A rookie pitcher for the Cincinnati Reds named Johnny Vander
Meer pitched a no-hitter against the Boston Braves in Boston on
June 11, 1938. A no-hitter in baseball is a rare feat, and it occurs
usually only once or twice a season in both major leagues. It must
have been exciting therefore for the young pitcher, but on his next
outing, four days later at Ebbets Field in Brooklyn, he did something
no major leaguer has done, before or since, he pitched a second
consecutive no-hitter. This is a record that will probably not ever be
equaled, and almost certainly not ever be exceeded as long as the
major leagues exist.
Last Monday, in the first South Carolina presidential debate, Newt
Gingrich scored another of his successes in the format, the very
vehicle which has propelled him from the near bottom of the pack
of challengers to frontrunner Mitt Romney to be the last person
standing between the former Massachusetts governor and the
Republican nomination. A lot of the baseball analogies used by
commentators said that Mr Gingrich hit a home run or even a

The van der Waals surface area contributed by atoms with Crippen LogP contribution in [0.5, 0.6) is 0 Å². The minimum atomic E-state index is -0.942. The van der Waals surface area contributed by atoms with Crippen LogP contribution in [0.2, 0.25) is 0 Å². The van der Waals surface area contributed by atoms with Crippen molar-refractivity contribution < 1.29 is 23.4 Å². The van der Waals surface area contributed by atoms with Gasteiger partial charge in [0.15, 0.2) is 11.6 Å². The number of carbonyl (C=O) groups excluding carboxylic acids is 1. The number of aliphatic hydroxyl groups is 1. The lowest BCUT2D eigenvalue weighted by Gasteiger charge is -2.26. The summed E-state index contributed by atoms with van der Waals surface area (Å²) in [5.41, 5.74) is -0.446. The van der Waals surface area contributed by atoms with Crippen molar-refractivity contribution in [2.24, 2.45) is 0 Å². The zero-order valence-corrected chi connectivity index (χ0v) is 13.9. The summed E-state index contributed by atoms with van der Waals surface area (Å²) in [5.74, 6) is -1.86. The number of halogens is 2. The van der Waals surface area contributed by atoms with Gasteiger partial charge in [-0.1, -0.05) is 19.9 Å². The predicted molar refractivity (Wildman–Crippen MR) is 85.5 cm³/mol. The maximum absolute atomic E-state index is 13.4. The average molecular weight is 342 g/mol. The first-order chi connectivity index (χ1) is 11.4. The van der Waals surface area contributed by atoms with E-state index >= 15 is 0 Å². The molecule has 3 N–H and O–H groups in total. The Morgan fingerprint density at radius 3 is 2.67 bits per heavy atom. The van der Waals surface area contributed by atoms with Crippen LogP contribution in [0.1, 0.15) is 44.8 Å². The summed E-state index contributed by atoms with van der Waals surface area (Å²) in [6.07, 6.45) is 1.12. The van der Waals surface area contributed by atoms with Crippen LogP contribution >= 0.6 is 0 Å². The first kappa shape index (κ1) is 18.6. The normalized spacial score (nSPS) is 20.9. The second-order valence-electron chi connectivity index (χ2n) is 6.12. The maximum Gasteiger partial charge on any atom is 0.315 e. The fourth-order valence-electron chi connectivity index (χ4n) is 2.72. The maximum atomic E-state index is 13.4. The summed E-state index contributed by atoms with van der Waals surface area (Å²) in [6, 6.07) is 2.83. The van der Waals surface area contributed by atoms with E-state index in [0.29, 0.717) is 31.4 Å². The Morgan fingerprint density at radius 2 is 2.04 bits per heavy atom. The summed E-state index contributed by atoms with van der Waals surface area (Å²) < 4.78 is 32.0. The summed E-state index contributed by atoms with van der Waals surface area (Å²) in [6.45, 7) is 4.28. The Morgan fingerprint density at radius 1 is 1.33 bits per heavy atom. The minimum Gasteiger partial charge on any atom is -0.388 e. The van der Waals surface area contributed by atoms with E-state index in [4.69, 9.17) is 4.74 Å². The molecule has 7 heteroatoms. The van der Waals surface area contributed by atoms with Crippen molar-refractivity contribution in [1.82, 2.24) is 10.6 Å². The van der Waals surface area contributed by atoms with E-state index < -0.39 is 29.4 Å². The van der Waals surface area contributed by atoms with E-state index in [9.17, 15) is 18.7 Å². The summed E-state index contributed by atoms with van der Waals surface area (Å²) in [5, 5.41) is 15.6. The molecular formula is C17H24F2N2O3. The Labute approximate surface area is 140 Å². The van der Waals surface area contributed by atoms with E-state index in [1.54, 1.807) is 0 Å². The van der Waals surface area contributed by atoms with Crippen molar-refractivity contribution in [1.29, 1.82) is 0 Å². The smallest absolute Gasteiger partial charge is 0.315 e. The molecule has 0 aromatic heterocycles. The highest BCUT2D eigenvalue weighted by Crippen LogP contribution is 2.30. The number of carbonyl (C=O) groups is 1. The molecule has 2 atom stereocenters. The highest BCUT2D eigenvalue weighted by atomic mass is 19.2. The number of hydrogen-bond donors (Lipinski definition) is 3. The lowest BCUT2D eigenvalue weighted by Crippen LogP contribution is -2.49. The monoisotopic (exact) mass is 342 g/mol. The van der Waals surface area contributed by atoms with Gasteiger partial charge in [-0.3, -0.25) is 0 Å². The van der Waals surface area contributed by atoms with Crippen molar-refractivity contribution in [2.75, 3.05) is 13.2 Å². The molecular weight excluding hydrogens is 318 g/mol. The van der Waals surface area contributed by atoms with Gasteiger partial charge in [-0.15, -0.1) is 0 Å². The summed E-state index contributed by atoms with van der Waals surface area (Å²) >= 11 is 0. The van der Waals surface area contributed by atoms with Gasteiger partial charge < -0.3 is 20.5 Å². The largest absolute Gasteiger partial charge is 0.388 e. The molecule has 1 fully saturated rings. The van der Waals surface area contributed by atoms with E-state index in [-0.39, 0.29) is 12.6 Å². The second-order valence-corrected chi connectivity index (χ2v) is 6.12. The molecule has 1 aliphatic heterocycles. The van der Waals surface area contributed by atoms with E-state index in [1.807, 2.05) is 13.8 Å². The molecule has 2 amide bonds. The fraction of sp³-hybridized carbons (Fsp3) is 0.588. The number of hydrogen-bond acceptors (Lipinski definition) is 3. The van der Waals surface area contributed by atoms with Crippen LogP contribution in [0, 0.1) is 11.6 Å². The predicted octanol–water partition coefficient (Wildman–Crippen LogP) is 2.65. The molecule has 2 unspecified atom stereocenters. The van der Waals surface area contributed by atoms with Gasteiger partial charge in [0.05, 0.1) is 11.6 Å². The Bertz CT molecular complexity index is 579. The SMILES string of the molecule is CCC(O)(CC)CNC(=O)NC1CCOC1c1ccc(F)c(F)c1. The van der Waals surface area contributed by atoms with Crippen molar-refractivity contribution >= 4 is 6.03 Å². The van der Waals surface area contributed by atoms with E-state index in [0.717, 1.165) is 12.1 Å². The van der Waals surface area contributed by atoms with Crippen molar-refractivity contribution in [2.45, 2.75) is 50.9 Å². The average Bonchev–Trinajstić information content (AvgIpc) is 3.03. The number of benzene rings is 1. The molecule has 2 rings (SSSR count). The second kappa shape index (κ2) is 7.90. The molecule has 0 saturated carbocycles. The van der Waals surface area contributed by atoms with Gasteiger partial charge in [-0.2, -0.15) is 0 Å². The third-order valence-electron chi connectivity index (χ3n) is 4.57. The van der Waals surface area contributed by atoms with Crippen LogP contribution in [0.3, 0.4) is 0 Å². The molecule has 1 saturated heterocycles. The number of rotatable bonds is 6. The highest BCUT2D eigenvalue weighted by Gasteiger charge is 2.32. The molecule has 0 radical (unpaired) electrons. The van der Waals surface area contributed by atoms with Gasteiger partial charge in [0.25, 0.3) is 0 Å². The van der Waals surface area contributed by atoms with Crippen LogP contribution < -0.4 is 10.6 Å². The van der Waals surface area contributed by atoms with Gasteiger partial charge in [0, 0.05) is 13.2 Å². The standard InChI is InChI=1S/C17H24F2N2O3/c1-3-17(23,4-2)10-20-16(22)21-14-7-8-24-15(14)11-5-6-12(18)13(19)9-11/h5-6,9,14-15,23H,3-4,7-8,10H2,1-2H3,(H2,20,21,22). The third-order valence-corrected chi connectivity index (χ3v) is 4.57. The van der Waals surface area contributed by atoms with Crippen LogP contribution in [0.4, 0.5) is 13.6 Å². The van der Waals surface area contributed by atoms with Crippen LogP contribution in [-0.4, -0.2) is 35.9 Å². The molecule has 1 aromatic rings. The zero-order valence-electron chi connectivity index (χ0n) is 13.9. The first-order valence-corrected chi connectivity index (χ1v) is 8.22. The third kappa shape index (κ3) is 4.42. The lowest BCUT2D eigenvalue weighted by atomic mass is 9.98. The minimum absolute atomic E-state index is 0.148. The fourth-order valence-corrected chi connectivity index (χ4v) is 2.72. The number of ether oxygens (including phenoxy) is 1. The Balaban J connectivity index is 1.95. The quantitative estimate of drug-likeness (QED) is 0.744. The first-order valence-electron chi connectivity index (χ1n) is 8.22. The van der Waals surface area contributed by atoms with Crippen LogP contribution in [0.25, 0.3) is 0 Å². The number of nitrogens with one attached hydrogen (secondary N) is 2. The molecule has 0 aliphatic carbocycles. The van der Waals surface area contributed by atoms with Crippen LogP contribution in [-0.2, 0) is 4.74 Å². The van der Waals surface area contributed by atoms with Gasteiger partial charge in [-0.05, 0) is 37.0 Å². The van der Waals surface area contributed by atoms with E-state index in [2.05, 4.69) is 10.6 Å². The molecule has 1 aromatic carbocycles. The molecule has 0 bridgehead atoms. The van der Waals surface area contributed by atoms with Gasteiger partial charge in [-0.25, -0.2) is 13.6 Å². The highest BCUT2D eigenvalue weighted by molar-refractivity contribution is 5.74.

grand slam in his performance, and that is fair and apt, but there is
a second and final South Carolina debate scheduled three days later.
At least one poll taken after the first debate has Mr. Gingrich closing
the double-digit gap between Mr. Romney and himself, but he still
trails. The Romney campaign has now turned on the former speaker
ferociously, and the sparks are sure to fly at the second debate.
But can Gingrich, the master of modern political debate, pull it off
again, and pitch himself to a totally unexpected upset win in the
Palmetto State primary? Unlike Johnny Vander Meer (who pitched
for fourteen years with a mediocre record and did not make the
Hall of Fame), Newt Gingrich is already assured of a berth in the U.S.
political history Hall of Fame. He has also already made one
dramatic comeback in the 2012 presidential nominating contest, but
faded again through his own missteps. Twice the punditocracy has
written him off. His egotism and apparent arrogance have made him
an easy target.
Yet if he accomplishes in the second debate what he accomplished in
the first, the equivalent not of home runs but of two consecutive no
hitters, and thus somehow wins the South Carolina primary, the GOP
contest is not over and proceeds to Florida and beyond.
I am not predicting this. In fact, I have consistently written for most
of the past year that Mitt Romney will be his party's nominee. Being a
baseball fan as well as political observer, however, I could not help but
bring that now forgotten Cincinnati hurler to mind as the dramatic and
critical South Carolina voting is only days away, and perhaps the most
extraordinary candidate debate of all will be before us in only a few
Copyright (c) 2012 by Barry Casselman
All right reserved.